This panel features a number of the most innovative women working in our film industry today and major talent to watch. Join us to gain insight into their works, processes and learn more about contemporary Indigenous filmmaking in Canada.
This panel will feature filmmakers Asinnajaq (Three Thousand), Sonia Bonspille Boileau (The Oka Legacy, Skindigenous) and Brittany LeBorgne (Mohawk Girls).
Asinnajaq, also known as Isabella Rose Weetaluktuk, is a visual artist, filmmaker and writer based in Montreal. Asinnajaq's practice is grounded in research and collaboration, which includes working with other artists, friends and family. In 2016 she worked with the National Film Board of Canada's archive to source historical and contemporary Inuit films and colonial representations of Inuit in film. The footage she pulled is included in her short film Three Thousand, which has screened around the world including the 68th Berlinale. The film was nominated for Best Short Documentary at the 2018 Canadian Screen Awards by the Academy of Canadian Cinema & Television.
Brittany LeBorgne is a Mohawk actor from the community of Kahnawake. She is best known for her role as Zoe on the award-winning APTN series, Mohawk Girls, for which she received a nomination for Best Actress in a Comedy Series at the 2016 Canadian Screen Awards. She has also appeared on The Bold Type (Freeform), and will next appear in the upcoming feature film, Rustic Oracle, and CBC’s Street Legal. When she’s not in front of the camera, Brittany is behind the scenes as a director, for APTN’s documentary series’ Dream Big and Working It Out Together III, and CBC’s digital documentary series, Thunderblanket.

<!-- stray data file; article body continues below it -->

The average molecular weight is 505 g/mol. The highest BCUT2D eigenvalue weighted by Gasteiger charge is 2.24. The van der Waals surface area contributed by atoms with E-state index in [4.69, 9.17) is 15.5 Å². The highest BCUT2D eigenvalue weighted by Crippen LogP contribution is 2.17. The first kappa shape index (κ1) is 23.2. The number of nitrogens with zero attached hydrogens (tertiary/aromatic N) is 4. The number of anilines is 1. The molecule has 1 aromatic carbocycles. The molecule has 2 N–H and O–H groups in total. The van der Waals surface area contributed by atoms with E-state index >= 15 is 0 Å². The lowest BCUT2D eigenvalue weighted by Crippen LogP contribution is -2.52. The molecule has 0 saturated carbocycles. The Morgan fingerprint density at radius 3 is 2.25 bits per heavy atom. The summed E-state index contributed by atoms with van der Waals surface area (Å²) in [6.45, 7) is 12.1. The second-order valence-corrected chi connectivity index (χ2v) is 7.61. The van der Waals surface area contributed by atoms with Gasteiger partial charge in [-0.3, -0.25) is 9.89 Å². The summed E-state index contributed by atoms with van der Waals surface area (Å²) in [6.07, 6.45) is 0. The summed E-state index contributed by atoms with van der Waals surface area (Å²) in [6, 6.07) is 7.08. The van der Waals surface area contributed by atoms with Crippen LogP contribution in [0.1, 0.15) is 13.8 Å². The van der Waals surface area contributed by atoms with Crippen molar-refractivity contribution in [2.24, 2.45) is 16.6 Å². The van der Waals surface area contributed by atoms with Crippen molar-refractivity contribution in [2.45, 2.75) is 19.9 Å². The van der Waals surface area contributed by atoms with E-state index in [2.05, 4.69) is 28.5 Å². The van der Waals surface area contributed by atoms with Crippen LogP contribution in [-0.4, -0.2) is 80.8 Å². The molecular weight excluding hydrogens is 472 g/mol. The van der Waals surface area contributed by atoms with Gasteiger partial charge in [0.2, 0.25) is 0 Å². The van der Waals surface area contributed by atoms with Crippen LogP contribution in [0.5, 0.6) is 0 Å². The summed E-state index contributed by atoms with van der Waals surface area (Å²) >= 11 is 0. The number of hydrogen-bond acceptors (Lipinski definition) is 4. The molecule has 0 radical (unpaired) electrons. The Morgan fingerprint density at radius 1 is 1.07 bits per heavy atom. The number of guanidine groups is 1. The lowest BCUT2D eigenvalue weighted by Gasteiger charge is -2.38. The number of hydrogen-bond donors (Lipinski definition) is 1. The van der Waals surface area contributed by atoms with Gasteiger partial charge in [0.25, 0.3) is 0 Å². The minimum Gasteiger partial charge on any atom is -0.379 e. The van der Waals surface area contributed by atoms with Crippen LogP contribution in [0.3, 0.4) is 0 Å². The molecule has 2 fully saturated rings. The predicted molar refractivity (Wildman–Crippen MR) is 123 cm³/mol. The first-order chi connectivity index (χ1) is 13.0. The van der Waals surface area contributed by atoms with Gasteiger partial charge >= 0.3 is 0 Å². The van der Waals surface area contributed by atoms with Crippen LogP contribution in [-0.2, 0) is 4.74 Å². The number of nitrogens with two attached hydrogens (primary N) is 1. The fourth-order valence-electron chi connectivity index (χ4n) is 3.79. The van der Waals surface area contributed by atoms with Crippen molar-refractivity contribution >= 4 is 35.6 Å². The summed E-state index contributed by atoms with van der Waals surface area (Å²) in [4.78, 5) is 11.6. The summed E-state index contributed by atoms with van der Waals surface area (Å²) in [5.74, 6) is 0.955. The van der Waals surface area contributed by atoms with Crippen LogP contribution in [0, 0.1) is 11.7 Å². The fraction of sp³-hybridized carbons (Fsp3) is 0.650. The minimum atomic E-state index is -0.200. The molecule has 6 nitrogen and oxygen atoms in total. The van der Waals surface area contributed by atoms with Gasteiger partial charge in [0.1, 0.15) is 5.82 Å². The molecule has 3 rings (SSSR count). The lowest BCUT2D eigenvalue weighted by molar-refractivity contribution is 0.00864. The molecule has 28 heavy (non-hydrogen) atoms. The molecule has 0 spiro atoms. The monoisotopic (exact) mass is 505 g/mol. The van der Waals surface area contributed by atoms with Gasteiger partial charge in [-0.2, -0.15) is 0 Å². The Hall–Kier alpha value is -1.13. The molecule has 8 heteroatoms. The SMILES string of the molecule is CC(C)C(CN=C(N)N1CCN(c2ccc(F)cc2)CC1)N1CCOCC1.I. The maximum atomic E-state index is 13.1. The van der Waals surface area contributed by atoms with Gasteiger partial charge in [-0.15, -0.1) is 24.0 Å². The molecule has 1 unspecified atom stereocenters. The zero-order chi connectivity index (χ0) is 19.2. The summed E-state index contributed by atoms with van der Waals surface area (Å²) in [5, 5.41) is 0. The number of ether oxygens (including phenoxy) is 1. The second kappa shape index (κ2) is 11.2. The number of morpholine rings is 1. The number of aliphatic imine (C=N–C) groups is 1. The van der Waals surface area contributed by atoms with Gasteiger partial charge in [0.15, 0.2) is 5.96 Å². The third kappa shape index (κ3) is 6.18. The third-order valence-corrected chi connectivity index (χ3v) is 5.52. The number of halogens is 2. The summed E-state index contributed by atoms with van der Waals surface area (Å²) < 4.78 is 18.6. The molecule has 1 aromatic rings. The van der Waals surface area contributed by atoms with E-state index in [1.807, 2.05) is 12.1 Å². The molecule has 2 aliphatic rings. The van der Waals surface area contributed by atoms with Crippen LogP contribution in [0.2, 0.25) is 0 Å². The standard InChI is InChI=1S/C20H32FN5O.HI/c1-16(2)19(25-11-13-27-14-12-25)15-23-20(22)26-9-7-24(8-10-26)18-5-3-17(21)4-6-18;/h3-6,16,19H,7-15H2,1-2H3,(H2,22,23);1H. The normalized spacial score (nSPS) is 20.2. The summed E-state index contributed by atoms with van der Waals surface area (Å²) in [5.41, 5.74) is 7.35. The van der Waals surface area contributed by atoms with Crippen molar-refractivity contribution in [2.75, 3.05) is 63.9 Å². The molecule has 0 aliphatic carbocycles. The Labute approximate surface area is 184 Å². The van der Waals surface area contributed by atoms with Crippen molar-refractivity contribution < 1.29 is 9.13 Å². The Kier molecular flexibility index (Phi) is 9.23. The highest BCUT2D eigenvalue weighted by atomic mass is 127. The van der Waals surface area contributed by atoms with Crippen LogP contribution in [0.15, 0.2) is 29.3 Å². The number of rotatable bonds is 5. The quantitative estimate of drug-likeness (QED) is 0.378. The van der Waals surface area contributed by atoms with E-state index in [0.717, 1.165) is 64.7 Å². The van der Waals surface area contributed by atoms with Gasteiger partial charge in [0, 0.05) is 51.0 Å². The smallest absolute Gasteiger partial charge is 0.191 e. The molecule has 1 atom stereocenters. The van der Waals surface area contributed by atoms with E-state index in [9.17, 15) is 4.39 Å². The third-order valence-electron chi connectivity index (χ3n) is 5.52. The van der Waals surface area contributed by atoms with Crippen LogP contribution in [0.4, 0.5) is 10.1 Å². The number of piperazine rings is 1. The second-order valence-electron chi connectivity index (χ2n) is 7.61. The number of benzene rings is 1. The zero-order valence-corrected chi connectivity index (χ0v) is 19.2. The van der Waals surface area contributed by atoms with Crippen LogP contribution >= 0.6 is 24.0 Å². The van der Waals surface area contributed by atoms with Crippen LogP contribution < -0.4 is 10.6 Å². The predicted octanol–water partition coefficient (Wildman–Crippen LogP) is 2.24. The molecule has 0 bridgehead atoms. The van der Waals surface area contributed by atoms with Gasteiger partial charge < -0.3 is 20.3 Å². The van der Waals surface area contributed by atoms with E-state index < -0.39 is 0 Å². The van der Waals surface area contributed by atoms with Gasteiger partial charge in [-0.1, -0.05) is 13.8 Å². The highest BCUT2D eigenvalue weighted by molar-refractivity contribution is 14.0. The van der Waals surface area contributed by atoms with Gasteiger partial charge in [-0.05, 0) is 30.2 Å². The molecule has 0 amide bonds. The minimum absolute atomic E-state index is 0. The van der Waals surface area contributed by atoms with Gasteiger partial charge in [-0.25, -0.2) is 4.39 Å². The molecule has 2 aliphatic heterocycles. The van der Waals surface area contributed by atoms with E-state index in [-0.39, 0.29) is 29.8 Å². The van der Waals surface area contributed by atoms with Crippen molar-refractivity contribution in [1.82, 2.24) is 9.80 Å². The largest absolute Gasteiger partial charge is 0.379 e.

Sonia Bonspille Boileau
Sonia is a bilingual Mohawk filmmaker who has been working for the past decade at bringing Indigenous content to the screen for viewers of all cultural backgrounds. Sonia won the Prix de la Diversité at the 2011 Gala des Prix Gémeaux for her documentary Last call indian. In 2015 Sonia wrote and directed her first feature film Le Dep, which made the official selection of several prestigious festivals around the world. She also made a feature documentary about the impacts of the 1990 Oka Crisis called The Oka Legacy, which earned her a Golden Sheaf award at the 2016 Yorkton Film Festival. Beyond film and television Sonia is still very much involved in community-based and corporate productions that focus on the wellbeing of Indigenous peoples in Canada. Sonia is also the 2016 recipient of the APTN Award of Distinction given during the Montreal’s First Peoples Festival and is currently in production of her second dramatic feature film Rustic Oracle.
Latonia Hartery is a writer, director, and producer who has worked in the film industry worldwide, in both documentaries and narrative fiction, since 2010. Her films have been shown in over 30 countries. She has PhD, and specializes in the indigenous archaeology and history of Newfoundland, Labrador and circumpolar world. She is from Bay D' Espoir which is home to the Miawpukek First Nation. She is also the president of AARA Inc. a non-profit that researches and promotes cultural heritage and artistic resources in the North.